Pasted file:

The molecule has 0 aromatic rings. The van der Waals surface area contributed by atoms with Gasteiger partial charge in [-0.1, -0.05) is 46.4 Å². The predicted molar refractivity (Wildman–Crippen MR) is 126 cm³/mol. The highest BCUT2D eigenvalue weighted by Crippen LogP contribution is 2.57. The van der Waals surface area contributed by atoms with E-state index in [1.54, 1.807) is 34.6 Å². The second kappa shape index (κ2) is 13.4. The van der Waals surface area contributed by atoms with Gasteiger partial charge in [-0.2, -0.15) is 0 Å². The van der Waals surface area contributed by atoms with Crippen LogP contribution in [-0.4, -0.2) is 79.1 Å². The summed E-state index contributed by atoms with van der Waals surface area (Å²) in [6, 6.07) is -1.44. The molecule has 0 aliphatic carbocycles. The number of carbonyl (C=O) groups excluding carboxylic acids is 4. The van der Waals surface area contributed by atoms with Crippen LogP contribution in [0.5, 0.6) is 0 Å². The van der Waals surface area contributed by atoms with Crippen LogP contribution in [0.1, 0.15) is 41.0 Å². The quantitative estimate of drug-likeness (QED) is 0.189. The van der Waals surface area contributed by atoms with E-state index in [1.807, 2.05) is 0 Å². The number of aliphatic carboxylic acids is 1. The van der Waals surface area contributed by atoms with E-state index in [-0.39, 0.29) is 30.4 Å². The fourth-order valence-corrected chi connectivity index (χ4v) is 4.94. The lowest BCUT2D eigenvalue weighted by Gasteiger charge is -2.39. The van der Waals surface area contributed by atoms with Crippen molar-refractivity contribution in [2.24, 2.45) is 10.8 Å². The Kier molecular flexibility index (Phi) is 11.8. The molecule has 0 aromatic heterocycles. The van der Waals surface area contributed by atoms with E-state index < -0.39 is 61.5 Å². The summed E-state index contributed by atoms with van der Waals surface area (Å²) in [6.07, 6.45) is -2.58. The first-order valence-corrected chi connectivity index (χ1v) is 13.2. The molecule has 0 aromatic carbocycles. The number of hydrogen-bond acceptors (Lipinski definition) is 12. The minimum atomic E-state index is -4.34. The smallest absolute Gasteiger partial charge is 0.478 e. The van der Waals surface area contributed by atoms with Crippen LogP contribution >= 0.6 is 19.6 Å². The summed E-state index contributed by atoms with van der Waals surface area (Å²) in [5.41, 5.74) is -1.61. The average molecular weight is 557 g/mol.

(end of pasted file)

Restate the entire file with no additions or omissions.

The molecule has 0 aromatic rings. The van der Waals surface area contributed by atoms with Gasteiger partial charge in [-0.1, -0.05) is 46.4 Å². The predicted molar refractivity (Wildman–Crippen MR) is 126 cm³/mol. The highest BCUT2D eigenvalue weighted by Crippen LogP contribution is 2.57. The van der Waals surface area contributed by atoms with E-state index in [1.54, 1.807) is 34.6 Å². The second kappa shape index (κ2) is 13.4. The van der Waals surface area contributed by atoms with Gasteiger partial charge in [-0.2, -0.15) is 0 Å². The van der Waals surface area contributed by atoms with Crippen LogP contribution in [-0.4, -0.2) is 79.1 Å². The summed E-state index contributed by atoms with van der Waals surface area (Å²) in [6, 6.07) is -1.44. The molecule has 0 aliphatic carbocycles. The number of carbonyl (C=O) groups excluding carboxylic acids is 4. The van der Waals surface area contributed by atoms with Crippen LogP contribution in [0.5, 0.6) is 0 Å². The van der Waals surface area contributed by atoms with Crippen LogP contribution in [0.1, 0.15) is 41.0 Å². The quantitative estimate of drug-likeness (QED) is 0.189. The van der Waals surface area contributed by atoms with E-state index in [1.807, 2.05) is 0 Å². The number of aliphatic carboxylic acids is 1. The van der Waals surface area contributed by atoms with E-state index in [-0.39, 0.29) is 30.4 Å². The fourth-order valence-corrected chi connectivity index (χ4v) is 4.94. The lowest BCUT2D eigenvalue weighted by Gasteiger charge is -2.39. The van der Waals surface area contributed by atoms with Crippen molar-refractivity contribution in [2.24, 2.45) is 10.8 Å². The Kier molecular flexibility index (Phi) is 11.8. The molecule has 0 aromatic heterocycles. The van der Waals surface area contributed by atoms with E-state index < -0.39 is 61.5 Å². The summed E-state index contributed by atoms with van der Waals surface area (Å²) in [6.07, 6.45) is -2.58. The first-order valence-corrected chi connectivity index (χ1v) is 13.2. The molecule has 0 aromatic carbocycles. The number of hydrogen-bond acceptors (Lipinski definition) is 12. The minimum atomic E-state index is -4.34. The smallest absolute Gasteiger partial charge is 0.478 e. The van der Waals surface area contributed by atoms with Crippen LogP contribution >= 0.6 is 19.6 Å². The summed E-state index contributed by atoms with van der Waals surface area (Å²) in [5.41, 5.74) is -1.61. The average molecular weight is 557 g/mol.